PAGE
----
Xan Myburgh is the CEO + Co-Founder of Backd Business Fundinga leading alternative financing solution.
In past year, a community bank would have been the obvious first stop for a new business looking to secure financing. Assuming its business plan checked out, a nascent company had a reasonable chance of getting the credit it needed.
Alas, since the crash of 2008, this is no longer the case. For a number of reasons, fewer and fewer banks are willing to lend to small or new businesses. In the last decade alone, there has been a 30% decline in the number of community banks. Meanwhile, the bigger banks are really not interested in clients that require loans in the range of $30,000 up to a couple million dollars; they aren’t incentivized to devote the technology or the human resources to these kinds of small clients, and they can’t justify the fees to allocate to them. This doesn’t mean banks categorically won’t fund these businesses, but it does mean many fewer of them are securing financing.
Moreover, companies fortunate enough to have a bank considering financing them (as opposed to never making it through the front doors) have had to face more intensive scrutiny than they would have had 15 years ago. These businesses will need to present at least a couple of years’ tax returns (effectively disqualifying new businesses, which have not yet had time to obtain this documentation). Those tax returns need to show a decent profit relative to the size of the business. Banks would consider metrics such as revenue growth and decline. If you run a business and you have a year where you didn’t make a profit, that’s a big red flag for a bank. They’re looking at business balance sheets from a long-term perspective and trying to gauge whether a company will still be around in 10 years. This can be incredibly hard to prove—especially if the business is just starting out.
The issue comes down to a fundamental mismatch in interests: Particularly post-2008, banks are worried about taking big risks on businesses that cannot demonstrate sufficient operational history, or merit the resources necessary to oversee such a loan, while new and small businesses cannot gain that history or traction without financing at the start. An August 2020 study showed that only 13.6% of small business loan applications were approved by big banks, and only slightly more (18.5%) by small banks. As a result, a lot of businesses that in the past were traditionally assisted by banks are now left with far fewer options for credit.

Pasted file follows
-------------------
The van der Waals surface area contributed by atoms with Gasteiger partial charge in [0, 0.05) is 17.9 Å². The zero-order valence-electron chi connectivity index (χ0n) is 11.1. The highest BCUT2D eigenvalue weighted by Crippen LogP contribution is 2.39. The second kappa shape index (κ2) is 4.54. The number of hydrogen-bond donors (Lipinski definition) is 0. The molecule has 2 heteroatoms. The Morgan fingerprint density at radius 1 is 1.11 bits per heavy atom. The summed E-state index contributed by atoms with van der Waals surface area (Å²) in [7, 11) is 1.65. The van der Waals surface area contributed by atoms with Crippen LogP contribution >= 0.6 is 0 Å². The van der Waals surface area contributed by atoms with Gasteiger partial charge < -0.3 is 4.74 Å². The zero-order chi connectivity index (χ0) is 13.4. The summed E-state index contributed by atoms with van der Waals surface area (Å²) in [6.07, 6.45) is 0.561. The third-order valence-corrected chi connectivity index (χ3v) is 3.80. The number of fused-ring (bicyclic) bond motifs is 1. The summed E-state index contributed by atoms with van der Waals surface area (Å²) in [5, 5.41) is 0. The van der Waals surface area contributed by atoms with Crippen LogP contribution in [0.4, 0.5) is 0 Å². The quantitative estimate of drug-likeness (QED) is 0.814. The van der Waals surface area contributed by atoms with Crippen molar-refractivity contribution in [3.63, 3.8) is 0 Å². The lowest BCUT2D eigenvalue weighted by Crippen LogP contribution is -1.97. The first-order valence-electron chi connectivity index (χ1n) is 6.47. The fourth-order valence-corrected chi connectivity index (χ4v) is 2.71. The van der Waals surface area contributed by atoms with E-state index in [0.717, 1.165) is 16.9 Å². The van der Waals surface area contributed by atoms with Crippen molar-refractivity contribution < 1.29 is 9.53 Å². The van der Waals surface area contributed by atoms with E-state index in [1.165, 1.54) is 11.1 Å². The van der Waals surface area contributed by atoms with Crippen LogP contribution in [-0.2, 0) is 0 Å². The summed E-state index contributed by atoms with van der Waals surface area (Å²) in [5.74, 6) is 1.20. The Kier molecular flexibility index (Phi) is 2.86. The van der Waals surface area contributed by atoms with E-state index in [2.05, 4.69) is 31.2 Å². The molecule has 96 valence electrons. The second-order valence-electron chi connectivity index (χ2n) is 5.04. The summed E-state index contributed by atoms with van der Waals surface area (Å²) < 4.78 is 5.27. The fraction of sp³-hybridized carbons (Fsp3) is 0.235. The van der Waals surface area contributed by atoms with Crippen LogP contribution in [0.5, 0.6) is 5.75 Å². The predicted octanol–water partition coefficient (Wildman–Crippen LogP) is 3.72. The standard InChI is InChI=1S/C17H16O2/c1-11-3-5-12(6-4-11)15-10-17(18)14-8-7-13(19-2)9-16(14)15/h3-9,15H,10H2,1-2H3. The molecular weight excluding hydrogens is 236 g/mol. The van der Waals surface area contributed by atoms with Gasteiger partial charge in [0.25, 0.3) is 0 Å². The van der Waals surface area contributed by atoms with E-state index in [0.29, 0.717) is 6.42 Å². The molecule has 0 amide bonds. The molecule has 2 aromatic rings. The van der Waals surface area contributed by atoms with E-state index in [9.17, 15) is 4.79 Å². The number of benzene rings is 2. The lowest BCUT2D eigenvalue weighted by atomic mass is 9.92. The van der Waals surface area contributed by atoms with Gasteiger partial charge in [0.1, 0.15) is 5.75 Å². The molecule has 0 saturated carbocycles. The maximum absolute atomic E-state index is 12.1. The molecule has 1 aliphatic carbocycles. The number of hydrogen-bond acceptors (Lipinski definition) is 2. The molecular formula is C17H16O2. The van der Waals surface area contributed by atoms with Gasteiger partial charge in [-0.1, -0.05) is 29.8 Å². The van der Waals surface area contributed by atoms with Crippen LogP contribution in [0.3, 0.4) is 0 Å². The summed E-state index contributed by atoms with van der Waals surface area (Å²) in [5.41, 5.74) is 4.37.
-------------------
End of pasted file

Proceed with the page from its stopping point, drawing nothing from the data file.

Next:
Ultimately, in order to survive, businesses must look to other sources of financing. There is a range of products available: Company heads may be familiar with invoice discounting, debt factoring, lines of credit, and business or merchant cash advances. These are all possible options. For sheer accessibility, many businesses are turning to alternative lenders. These are entities that, for various reasons, are willing to offer small or new businesses the funding that banks will not, in much the same fashion.
Sometimes, these arrangements are designed with a direct benefit to the lending entity separate from the terms of the loan. For example, some well-known tech companies offer product financing within their own ecosystem. For example, Amazon and PayPal provide funding to their own suppliers to make sure they can generate fees.
In my experience working with clients to secure financing, I’ve seen that some companies find a benefit in working with dedicated fintech companies who can act as alternative lenders. These smaller lenders can offer shorter-term financing—say, eight to 12 months, instead of the usual three to five years of a bank term loan—and then re-evaluate after that period is up. There is also an emerging class of “buy now, pay later” (BNPL) financing products for B2B lending. And, alternative lenders can often facilitate a smoother process, with much more rapid credit decisions, revolving lines of credit and on-demand funds.
Unfortunately, there are undeniably players in this space that take advantage of companies that cannot secure traditional bank loans, preying on their desperation around procuring capital; small and new companies must be vigilant about red flags and be careful not to get involved with predatory lenders. The good news is that as technology advances, the flow of information and the ability to manage complex casework such as loan applications will also accelerate; as a result, the ability to underwrite and originate loans or advances to these businesses will increase as well. It will become easier to provide companies of all ages and sizes with the capital they need to grow and thrive.
The information provided here is not investment, tax or financial advice. You should consult with a licensed professional for advice concerning your specific situation.
Forbes Finance Council is an invitation-only organization for executives in successful accounting, financial planning and wealth management firms. Do I qualify?